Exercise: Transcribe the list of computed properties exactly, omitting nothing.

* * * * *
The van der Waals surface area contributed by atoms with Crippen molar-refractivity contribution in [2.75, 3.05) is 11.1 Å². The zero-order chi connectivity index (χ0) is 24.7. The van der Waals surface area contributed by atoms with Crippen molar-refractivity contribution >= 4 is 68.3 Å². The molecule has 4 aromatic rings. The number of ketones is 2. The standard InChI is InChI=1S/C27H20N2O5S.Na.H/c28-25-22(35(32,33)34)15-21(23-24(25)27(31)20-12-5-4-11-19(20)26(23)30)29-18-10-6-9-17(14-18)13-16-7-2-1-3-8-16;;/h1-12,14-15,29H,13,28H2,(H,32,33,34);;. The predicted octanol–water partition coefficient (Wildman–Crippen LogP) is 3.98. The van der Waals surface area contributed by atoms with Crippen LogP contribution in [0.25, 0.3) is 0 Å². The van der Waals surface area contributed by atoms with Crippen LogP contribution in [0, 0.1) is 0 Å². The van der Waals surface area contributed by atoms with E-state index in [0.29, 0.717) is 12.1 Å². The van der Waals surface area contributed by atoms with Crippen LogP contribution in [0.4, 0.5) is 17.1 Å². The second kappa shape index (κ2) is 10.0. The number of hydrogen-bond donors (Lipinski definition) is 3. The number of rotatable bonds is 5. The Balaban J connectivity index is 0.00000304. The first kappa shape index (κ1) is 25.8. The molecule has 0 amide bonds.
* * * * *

The van der Waals surface area contributed by atoms with Crippen molar-refractivity contribution in [2.75, 3.05) is 11.1 Å². The zero-order chi connectivity index (χ0) is 24.7. The van der Waals surface area contributed by atoms with Crippen molar-refractivity contribution >= 4 is 68.3 Å². The molecule has 4 aromatic rings. The number of ketones is 2. The standard InChI is InChI=1S/C27H20N2O5S.Na.H/c28-25-22(35(32,33)34)15-21(23-24(25)27(31)20-12-5-4-11-19(20)26(23)30)29-18-10-6-9-17(14-18)13-16-7-2-1-3-8-16;;/h1-12,14-15,29H,13,28H2,(H,32,33,34);;. The predicted octanol–water partition coefficient (Wildman–Crippen LogP) is 3.98. The van der Waals surface area contributed by atoms with Crippen LogP contribution in [0.25, 0.3) is 0 Å². The van der Waals surface area contributed by atoms with Crippen LogP contribution in [0, 0.1) is 0 Å². The van der Waals surface area contributed by atoms with E-state index in [0.29, 0.717) is 12.1 Å². The van der Waals surface area contributed by atoms with Crippen LogP contribution in [0.4, 0.5) is 17.1 Å². The second kappa shape index (κ2) is 10.0. The number of hydrogen-bond donors (Lipinski definition) is 3. The number of rotatable bonds is 5. The Balaban J connectivity index is 0.00000304. The first kappa shape index (κ1) is 25.8. The molecule has 0 amide bonds.